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Alliance Française de Bulawayo is our new language school; we aren’t learning French though. Ndebele is the language that we hope to get our tongues around and Mr Zulu is our teacher. We are having lessons 4 days a week in an attempt to get to gri…

Alliance Française de Bulawayo is our new language school; we aren’t learning French though. Ndebele is the language that we hope to get our tongues around and Mr Zulu is our teacher. We are having lessons 4 days a week in an attempt to get to grips with the main language of Matabeleland. 

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Alliance Française de Bulawayo

We knew that Ndebele was not going to be the easiest of languages as it has clicks. There are 3 main clicks ‘c’, ‘q’ and ‘x’. What we weren’t aware of, is that each click has several different ways of producing it, all of which make totally new sounds. In fact there are 19 sound combinations which we don’t have an equivalent for in English such as ngq, qh, nc, hl, xh, and dl.

It also has the joy of high and low tones, using a different tone again change the word, but thankfully these aren’t very common. Alongside this there are also 9classes of word in Ndebele each of which as a singular or plural version! So where in English we would have ‘a’ or ‘the’, you use one of the 18prefixes dependant on the class and if it is plural or not!

Not getting something just right might mean thinking you have used the word for good or beautiful but you’ve actually used the word for grave, not good when trying to pay a compliment!

Despite lots of shaking his head and chuckling Mr Zulu is very encouraging at our poor attempts to get our tongues around these new sounds. Every word seems like a new tongue twister but he assures us that we will get there in the end.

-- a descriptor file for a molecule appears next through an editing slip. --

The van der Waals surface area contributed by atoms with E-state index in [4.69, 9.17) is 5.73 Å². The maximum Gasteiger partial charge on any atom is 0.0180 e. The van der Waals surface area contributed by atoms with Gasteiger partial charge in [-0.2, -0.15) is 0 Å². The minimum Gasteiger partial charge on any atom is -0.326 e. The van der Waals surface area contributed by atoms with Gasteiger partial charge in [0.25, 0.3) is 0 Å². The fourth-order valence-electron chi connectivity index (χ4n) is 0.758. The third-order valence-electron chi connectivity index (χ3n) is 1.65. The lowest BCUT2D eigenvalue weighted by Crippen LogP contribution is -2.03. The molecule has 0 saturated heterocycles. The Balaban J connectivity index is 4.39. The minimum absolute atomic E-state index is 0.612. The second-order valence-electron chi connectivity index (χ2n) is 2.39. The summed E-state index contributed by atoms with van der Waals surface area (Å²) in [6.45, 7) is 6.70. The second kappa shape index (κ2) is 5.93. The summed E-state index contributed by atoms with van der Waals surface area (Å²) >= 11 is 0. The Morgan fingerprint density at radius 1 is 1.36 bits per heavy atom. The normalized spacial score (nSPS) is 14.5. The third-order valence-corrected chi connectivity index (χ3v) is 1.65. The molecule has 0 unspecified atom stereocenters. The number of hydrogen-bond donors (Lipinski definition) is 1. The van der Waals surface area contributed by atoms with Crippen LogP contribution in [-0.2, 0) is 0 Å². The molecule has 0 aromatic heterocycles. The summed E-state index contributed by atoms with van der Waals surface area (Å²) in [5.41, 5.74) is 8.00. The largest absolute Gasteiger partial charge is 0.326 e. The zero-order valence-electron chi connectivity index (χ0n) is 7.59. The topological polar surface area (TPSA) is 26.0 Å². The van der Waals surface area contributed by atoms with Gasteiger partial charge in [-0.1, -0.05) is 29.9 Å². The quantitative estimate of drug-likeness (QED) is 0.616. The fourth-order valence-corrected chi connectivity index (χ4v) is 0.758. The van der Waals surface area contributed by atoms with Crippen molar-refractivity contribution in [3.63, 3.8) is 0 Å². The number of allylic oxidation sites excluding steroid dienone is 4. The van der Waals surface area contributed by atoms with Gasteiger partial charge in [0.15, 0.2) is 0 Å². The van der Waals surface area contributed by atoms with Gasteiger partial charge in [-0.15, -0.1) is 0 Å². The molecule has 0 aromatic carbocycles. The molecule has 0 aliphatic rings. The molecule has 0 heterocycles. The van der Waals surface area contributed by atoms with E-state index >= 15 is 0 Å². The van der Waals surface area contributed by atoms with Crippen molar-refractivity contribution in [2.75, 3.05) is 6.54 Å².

Mr Zulu

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We thought you might like to hear a clip of one of our lessons but I can’t get my Dictaphone to upload properly so here is a link to Speak Ndebele which is a great online resource for trying to get the sounds right. Have a listen and try for yourself…

[youtube http://www.youtube.com/watch?v=XHmyjAIqBfA?wmode=transparent]

I will try and put a clip up soon, as it really is pretty amusing. There is a lot of laughter at the moment and I hope we can keep smiles on our faces as it can feel like a laugh or cry situation sometimes. Not being able to communicate can be frustrating but the reward it great, even attempting to speak Ndebele produces big smiles and laughs from the local people. They seem to really appreciate our pretty lame efforts. It has also helped us to understand the culture more as language and culture are linked so closely. For example when speaking to someone in the rural areas if Joe is referring to me he should call me Mama ‘Mother’ or Mama Ovenden, if he calls me Lois it shows that he has no respect for me!

At the moment it feels like very slow progress but I am hoping it will fall into place eventually, with the minimum amount of offence given!